Getting diagnosed with lung cancer can be unexpected. However, receiving a lung cancer diagnosis is the first step to being able to treat it. A lung cancer diagnosis may be determined after undergoing a cancer screening. If a screening shows something that’s concerning, your doctor will do more tests to investigate. This way, the team can make a more accurate diagnosis and, if need be, get treatment started.
Finding an oncologist immediately after diagnosis is important, because you’ll work together to get started on the best possible treatment plan to keep your cancer from spreading. Keep in mind that finding the right oncologist and treatment team may take some time, so it’s a good idea to start your search right after diagnosis.
Tests to Detect Lung Cancer
Doctors use high-energy beams to get a picture of the inside of the lungs. If they see something that looks concerning, they will recommend other tests to determine if what they are seeing is cancer.
Computed tomography (CT) scan
This test is also known as a CT scan. This scan provides doctors with much useful information, such as where a tumor is located, how big it is, and if the cancer has spread.
Having a CT scan is like having an X-ray. It lasts a little bit longer because it takes lots of pictures from many different angles. The CT scanner takes these pictures by moving in a circular motion around the whole body.
Low-dose CT scans
A low-dose CT scan, or a LDCT, is a screening tool. They work like X-rays, but use less radiation than CT scans. Learn if lung cancer screening is right for you.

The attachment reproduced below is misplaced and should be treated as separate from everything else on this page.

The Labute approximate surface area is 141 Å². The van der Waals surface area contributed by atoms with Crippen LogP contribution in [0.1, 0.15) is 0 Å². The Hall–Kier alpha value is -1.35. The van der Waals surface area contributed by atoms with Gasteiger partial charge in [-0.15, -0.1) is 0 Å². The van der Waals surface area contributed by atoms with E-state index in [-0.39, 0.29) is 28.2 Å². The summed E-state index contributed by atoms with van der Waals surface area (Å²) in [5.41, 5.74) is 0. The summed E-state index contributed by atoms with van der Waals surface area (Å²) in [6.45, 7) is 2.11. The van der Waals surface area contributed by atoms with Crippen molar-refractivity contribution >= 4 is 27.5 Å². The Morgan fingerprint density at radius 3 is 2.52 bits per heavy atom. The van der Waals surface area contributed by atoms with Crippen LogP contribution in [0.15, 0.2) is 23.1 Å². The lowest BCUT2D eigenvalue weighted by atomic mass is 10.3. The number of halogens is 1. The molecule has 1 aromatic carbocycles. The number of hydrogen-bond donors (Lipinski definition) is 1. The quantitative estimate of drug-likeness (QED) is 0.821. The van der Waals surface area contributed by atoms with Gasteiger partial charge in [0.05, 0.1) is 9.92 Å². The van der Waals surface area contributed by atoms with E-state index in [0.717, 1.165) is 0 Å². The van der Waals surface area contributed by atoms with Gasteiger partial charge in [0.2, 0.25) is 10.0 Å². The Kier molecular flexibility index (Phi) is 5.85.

Traditional X-rays can locate tumors that are about an inch wide, but low-dose CT scans can find lung cancer that’s a fraction of the size. This is important, as the smaller the tumor, the more likely it’s at an early stage, which means it’s less likely to have spread to other parts of the body.
A sputum cytology test may be used to determine if tumors are growing in the airways, which are the tubes that carry air in and out of the lungs.
All this test involves is collecting sputum (or mucus) that is coughed up. Usually, 3 samples of sputum over 3 days are required. The sample is put under a microscope to see if there are any abnormal cells.
If lung cancer cells or tumors are found through these tests, doctors will perform different types of tests to get a clearer understanding of the cancer.
Tests to Learn More About Lung Cancer
A biopsy is a way for doctors to examine cancer cells and tumors more closely. A small tissue sample is removed by either a needle, a long thin tube, or surgery. Doctors can then view the sample under a microscope.
Biomarker tests for stage 4 lung cancer
Once a sample is gathered from a biopsy, it can be used in what’s called a biomarker test. Biomarker testing goes by many names. You may hear it referred to as: mutation testing, genetic testing, molecular testing, or genomic testing. This test is usually given to people with more advanced lung cancer, also called metastatic lung cancer. It looks for specific differences in the cancer cells and can help determine the appropriate treatment for the type of cancer you have.